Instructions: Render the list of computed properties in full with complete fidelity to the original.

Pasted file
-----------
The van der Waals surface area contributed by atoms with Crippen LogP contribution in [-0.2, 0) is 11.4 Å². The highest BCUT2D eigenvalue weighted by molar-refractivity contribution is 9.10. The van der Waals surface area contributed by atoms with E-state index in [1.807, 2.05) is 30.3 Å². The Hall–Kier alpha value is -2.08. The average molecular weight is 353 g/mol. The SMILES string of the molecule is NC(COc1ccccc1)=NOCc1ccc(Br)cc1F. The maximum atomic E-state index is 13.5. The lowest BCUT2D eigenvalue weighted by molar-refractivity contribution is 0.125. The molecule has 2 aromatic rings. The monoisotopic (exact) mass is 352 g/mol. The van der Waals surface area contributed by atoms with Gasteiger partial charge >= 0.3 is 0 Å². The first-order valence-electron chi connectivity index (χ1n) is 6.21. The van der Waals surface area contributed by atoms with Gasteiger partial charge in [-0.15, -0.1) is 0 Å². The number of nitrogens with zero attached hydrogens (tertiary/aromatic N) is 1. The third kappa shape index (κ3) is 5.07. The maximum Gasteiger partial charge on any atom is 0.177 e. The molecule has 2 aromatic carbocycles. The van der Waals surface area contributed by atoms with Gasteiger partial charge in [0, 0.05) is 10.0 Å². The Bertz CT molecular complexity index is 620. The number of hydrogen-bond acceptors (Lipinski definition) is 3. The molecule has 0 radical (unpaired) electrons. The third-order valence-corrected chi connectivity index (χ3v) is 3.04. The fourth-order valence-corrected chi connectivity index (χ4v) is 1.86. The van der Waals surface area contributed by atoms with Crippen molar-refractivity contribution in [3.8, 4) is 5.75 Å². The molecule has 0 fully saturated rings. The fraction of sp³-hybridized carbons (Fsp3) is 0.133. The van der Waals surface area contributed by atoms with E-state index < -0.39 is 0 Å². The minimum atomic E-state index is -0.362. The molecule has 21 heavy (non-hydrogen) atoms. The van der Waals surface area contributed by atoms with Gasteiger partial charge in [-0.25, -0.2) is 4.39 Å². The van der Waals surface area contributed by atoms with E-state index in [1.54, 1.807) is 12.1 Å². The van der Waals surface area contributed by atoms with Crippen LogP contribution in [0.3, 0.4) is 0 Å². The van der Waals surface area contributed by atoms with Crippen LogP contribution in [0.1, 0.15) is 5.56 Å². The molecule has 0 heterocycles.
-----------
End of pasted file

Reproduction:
The van der Waals surface area contributed by atoms with Crippen LogP contribution in [-0.2, 0) is 11.4 Å². The highest BCUT2D eigenvalue weighted by molar-refractivity contribution is 9.10. The van der Waals surface area contributed by atoms with E-state index in [1.807, 2.05) is 30.3 Å². The Hall–Kier alpha value is -2.08. The average molecular weight is 353 g/mol. The SMILES string of the molecule is NC(COc1ccccc1)=NOCc1ccc(Br)cc1F. The maximum atomic E-state index is 13.5. The lowest BCUT2D eigenvalue weighted by molar-refractivity contribution is 0.125. The molecule has 2 aromatic rings. The monoisotopic (exact) mass is 352 g/mol. The van der Waals surface area contributed by atoms with Gasteiger partial charge >= 0.3 is 0 Å². The first-order valence-electron chi connectivity index (χ1n) is 6.21. The van der Waals surface area contributed by atoms with Gasteiger partial charge in [-0.15, -0.1) is 0 Å². The number of nitrogens with zero attached hydrogens (tertiary/aromatic N) is 1. The third kappa shape index (κ3) is 5.07. The maximum Gasteiger partial charge on any atom is 0.177 e. The molecule has 2 aromatic carbocycles. The van der Waals surface area contributed by atoms with Gasteiger partial charge in [0, 0.05) is 10.0 Å². The Bertz CT molecular complexity index is 620. The number of hydrogen-bond acceptors (Lipinski definition) is 3. The molecule has 0 radical (unpaired) electrons. The third-order valence-corrected chi connectivity index (χ3v) is 3.04. The fourth-order valence-corrected chi connectivity index (χ4v) is 1.86. The van der Waals surface area contributed by atoms with Crippen molar-refractivity contribution in [3.8, 4) is 5.75 Å². The molecule has 0 fully saturated rings. The fraction of sp³-hybridized carbons (Fsp3) is 0.133. The van der Waals surface area contributed by atoms with E-state index < -0.39 is 0 Å². The minimum atomic E-state index is -0.362. The molecule has 21 heavy (non-hydrogen) atoms. The van der Waals surface area contributed by atoms with Gasteiger partial charge in [-0.25, -0.2) is 4.39 Å². The van der Waals surface area contributed by atoms with E-state index in [1.54, 1.807) is 12.1 Å². The van der Waals surface area contributed by atoms with Crippen LogP contribution in [0.3, 0.4) is 0 Å². The van der Waals surface area contributed by atoms with Crippen LogP contribution in [0.1, 0.15) is 5.56 Å². The molecule has 0 heterocycles.